• 6. From the surviving evidence it appears that Whitman did not answer Bucke's questions. It may be that the matter was further discussed and resolved in letters—now apparently missing—between Bucke and Traubel. [back]
  • 7. Horace L. Traubel (1858–1919) was an American essayist, poet, and magazine publisher. He is best remembered as the literary executor, biographer, and self-fashioned "spirit child" of Walt Whitman. During the late 1880s and until Whitman's death in 1892, Traubel visited the poet virtually every day and took thorough notes of their conversations, which he later transcribed and published in three large volumes entitled With Walt Whitman in Camden (1906, 1908, & 1914). After his death, Traubel left behind enough manuscripts for six more volumes of the series, the final two of which were published in 1996. For more on Traubel, see Ed Folsom, "Traubel, Horace L. [1858–1919]," Walt Whitman: An Encyclopedia, ed. J.R. LeMaster and Donald D. Kummings (New York: Garland Publishing, 1998). [back]
  • 8. William Sloane Kennedy (1850–1929) was on the staff of the Philadelphia American and the Boston Transcript; he also published biographies of Longfellow, Holmes, and Whittier (Dictionary of American Biography [New York: Charles Scribner's Sons, 1933], 336–337). Apparently Kennedy called on the poet for the first time on November 21, 1880 (William Sloane Kennedy, Reminiscences of Walt Whitman [London: Alexander Gardener, 1896], 1). Though Kennedy was to become a fierce defender of Whitman, in his first published article he admitted reservations about the "coarse indecencies of language" and protested that Whitman's ideal of democracy was "too coarse and crude"; see The Californian, 3 (February 1881), 149–158. For more about Kennedy, see Katherine Reagan, "Kennedy, William Sloane (1850–1929)," Walt Whitman: An Encyclopedia, ed. J.R. LeMaster and Donald D. Kummings (New York: Garland Publishing, 1998). [back]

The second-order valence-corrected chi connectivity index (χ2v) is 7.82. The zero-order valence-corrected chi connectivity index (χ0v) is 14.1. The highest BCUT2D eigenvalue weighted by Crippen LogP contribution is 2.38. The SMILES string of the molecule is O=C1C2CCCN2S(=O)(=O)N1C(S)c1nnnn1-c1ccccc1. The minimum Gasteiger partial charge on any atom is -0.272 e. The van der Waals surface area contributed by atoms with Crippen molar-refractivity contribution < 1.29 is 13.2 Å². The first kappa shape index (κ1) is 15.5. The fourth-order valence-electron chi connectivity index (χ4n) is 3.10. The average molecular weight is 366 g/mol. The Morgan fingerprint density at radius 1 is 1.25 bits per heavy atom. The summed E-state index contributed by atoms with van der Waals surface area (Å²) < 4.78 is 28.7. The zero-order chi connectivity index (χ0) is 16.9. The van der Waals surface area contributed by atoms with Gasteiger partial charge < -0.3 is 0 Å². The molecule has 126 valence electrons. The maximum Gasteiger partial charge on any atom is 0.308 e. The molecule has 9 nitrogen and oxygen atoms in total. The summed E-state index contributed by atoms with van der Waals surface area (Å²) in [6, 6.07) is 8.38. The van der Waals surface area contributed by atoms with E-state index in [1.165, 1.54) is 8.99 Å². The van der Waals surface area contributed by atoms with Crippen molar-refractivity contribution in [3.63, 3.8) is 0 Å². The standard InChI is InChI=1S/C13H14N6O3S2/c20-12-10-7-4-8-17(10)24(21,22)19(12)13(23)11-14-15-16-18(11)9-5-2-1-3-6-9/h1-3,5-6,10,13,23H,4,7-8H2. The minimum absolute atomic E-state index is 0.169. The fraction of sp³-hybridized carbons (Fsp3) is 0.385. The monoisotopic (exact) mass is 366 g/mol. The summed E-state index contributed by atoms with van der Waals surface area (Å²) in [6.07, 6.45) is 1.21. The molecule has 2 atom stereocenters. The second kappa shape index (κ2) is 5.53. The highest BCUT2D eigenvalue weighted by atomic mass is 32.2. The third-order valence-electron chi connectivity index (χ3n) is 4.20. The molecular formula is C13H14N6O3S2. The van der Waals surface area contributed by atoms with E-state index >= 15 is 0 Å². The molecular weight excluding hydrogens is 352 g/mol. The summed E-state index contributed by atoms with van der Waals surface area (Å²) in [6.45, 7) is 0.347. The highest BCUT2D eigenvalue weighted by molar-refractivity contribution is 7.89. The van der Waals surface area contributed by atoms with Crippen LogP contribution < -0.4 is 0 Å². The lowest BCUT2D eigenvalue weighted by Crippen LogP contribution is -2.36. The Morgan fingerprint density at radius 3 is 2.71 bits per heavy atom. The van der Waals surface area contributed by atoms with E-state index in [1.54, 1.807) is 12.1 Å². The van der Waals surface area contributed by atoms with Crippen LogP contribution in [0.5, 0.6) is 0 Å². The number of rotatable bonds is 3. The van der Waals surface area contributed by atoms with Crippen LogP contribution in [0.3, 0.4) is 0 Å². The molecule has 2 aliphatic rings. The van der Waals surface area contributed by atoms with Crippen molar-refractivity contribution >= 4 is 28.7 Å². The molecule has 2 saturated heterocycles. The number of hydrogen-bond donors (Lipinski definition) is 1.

• 9. On January 6, 1890, Kennedy wrote to Whitman: "Am at [Boston] Transcript office, permanent engagement as proof-reader. Have to read like lightning." Whitman mentions Kennedy's engagement to Bucke in his postal card of January 14, 1890. [back]
  • 10. Horace Traubel and Ed Wilkins, Whitman's nurse, went to Philadelphia to purchase a wheeled chair for the poet that would allow him to be "pull'd or push'd" outdoors. See Whitman's letter to William Sloane Kennedy of May 8, 1889. [back]
  • 11. John Nesbit was a partner with Bucke and Gurd in the marketing of the gas and fluid meter; see Bucke's letter to Whitman of August 28, 1888. [back]
  • 12. William John Gurd (1845–1903) was Richard Maurice Bucke's brother-in-law, with whom he was designing a gas and fluid meter to be patented in Canada and sold in England. Bucke believed the meter would be worth "millions of dollars," while Whitman remained skeptical, sometimes to Bucke's annoyance. In a March 18, 1888, letter to William D. O'Connor, Whitman wrote, "The practical outset of the meter enterprise collapsed at the last moment for the want of capital investors." For additional information, see Horace Traubel, With Walt Whitman in Camden, Sunday, March 17, 1889, Monday, March 18, 1889, Friday, March 22, 1889, and Wednesday, April 3, 1889. [back]